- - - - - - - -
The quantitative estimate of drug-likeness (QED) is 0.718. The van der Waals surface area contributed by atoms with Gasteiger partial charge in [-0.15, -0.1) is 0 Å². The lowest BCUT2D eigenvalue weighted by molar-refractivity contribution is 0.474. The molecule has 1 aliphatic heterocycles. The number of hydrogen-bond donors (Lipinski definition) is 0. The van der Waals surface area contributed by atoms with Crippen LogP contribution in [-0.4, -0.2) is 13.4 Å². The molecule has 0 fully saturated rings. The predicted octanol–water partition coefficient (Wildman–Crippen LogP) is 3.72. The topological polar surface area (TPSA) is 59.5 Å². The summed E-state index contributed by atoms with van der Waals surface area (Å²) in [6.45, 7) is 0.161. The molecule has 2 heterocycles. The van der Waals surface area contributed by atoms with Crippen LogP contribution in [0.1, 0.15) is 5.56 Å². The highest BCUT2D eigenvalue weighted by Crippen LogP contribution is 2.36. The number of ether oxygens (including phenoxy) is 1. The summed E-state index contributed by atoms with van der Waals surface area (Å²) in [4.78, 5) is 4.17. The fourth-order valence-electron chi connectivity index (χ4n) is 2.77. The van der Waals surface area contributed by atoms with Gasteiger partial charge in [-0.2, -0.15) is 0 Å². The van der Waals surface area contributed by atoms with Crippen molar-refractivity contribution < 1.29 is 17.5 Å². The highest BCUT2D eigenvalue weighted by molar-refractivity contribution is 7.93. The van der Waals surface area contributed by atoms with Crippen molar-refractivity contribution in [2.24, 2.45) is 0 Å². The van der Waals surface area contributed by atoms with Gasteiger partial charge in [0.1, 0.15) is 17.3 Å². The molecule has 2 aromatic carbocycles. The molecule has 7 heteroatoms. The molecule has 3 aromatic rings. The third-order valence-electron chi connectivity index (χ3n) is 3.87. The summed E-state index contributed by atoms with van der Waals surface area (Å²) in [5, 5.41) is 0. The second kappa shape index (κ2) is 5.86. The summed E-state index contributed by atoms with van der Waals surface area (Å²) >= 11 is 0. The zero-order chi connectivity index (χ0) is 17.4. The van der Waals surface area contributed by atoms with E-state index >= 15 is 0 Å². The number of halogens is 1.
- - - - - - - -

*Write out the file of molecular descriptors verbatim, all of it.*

The quantitative estimate of drug-likeness (QED) is 0.718. The van der Waals surface area contributed by atoms with Gasteiger partial charge in [-0.15, -0.1) is 0 Å². The lowest BCUT2D eigenvalue weighted by molar-refractivity contribution is 0.474. The molecule has 1 aliphatic heterocycles. The number of hydrogen-bond donors (Lipinski definition) is 0. The van der Waals surface area contributed by atoms with Crippen LogP contribution in [-0.4, -0.2) is 13.4 Å². The molecule has 0 fully saturated rings. The predicted octanol–water partition coefficient (Wildman–Crippen LogP) is 3.72. The topological polar surface area (TPSA) is 59.5 Å². The summed E-state index contributed by atoms with van der Waals surface area (Å²) in [6.45, 7) is 0.161. The molecule has 2 heterocycles. The van der Waals surface area contributed by atoms with Crippen LogP contribution in [0.1, 0.15) is 5.56 Å². The highest BCUT2D eigenvalue weighted by Crippen LogP contribution is 2.36. The number of ether oxygens (including phenoxy) is 1. The summed E-state index contributed by atoms with van der Waals surface area (Å²) in [4.78, 5) is 4.17. The fourth-order valence-electron chi connectivity index (χ4n) is 2.77. The van der Waals surface area contributed by atoms with Gasteiger partial charge in [-0.2, -0.15) is 0 Å². The van der Waals surface area contributed by atoms with Crippen molar-refractivity contribution < 1.29 is 17.5 Å². The highest BCUT2D eigenvalue weighted by molar-refractivity contribution is 7.93. The van der Waals surface area contributed by atoms with Crippen molar-refractivity contribution in [2.24, 2.45) is 0 Å². The van der Waals surface area contributed by atoms with Gasteiger partial charge in [0.1, 0.15) is 17.3 Å². The molecule has 2 aromatic carbocycles. The molecule has 7 heteroatoms. The molecule has 3 aromatic rings. The third-order valence-electron chi connectivity index (χ3n) is 3.87. The summed E-state index contributed by atoms with van der Waals surface area (Å²) in [5, 5.41) is 0. The second kappa shape index (κ2) is 5.86. The summed E-state index contributed by atoms with van der Waals surface area (Å²) >= 11 is 0. The zero-order chi connectivity index (χ0) is 17.4. The van der Waals surface area contributed by atoms with E-state index >= 15 is 0 Å². The number of halogens is 1.